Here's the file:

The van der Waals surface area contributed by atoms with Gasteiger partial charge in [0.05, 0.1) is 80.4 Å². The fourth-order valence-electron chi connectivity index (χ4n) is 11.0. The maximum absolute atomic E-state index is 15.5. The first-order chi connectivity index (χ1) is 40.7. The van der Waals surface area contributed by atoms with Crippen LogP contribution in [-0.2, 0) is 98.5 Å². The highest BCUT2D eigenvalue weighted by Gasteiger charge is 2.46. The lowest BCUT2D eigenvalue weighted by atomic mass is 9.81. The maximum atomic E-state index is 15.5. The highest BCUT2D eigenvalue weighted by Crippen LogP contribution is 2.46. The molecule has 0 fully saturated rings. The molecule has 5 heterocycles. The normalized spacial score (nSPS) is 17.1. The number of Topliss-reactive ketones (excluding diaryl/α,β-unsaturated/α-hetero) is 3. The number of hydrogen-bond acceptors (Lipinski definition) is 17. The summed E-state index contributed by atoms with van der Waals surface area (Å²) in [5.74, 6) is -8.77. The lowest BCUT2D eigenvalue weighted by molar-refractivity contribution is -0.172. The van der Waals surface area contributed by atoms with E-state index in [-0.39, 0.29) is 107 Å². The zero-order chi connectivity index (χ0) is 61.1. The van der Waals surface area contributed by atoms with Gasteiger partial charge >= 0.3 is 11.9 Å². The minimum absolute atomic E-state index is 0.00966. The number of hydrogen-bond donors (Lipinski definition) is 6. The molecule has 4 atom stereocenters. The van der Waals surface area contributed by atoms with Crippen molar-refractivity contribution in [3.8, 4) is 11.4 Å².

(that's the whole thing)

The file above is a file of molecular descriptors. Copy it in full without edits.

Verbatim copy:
The van der Waals surface area contributed by atoms with Gasteiger partial charge in [0.05, 0.1) is 80.4 Å². The fourth-order valence-electron chi connectivity index (χ4n) is 11.0. The maximum absolute atomic E-state index is 15.5. The first-order chi connectivity index (χ1) is 40.7. The van der Waals surface area contributed by atoms with Crippen LogP contribution in [-0.2, 0) is 98.5 Å². The highest BCUT2D eigenvalue weighted by Gasteiger charge is 2.46. The lowest BCUT2D eigenvalue weighted by atomic mass is 9.81. The maximum atomic E-state index is 15.5. The highest BCUT2D eigenvalue weighted by Crippen LogP contribution is 2.46. The molecule has 0 fully saturated rings. The molecule has 5 heterocycles. The normalized spacial score (nSPS) is 17.1. The number of Topliss-reactive ketones (excluding diaryl/α,β-unsaturated/α-hetero) is 3. The number of hydrogen-bond acceptors (Lipinski definition) is 17. The summed E-state index contributed by atoms with van der Waals surface area (Å²) in [5.74, 6) is -8.77. The lowest BCUT2D eigenvalue weighted by molar-refractivity contribution is -0.172. The van der Waals surface area contributed by atoms with E-state index in [-0.39, 0.29) is 107 Å². The zero-order chi connectivity index (χ0) is 61.1. The van der Waals surface area contributed by atoms with Gasteiger partial charge >= 0.3 is 11.9 Å². The minimum absolute atomic E-state index is 0.00966. The number of hydrogen-bond donors (Lipinski definition) is 6. The molecule has 4 atom stereocenters. The van der Waals surface area contributed by atoms with Crippen molar-refractivity contribution in [3.8, 4) is 11.4 Å².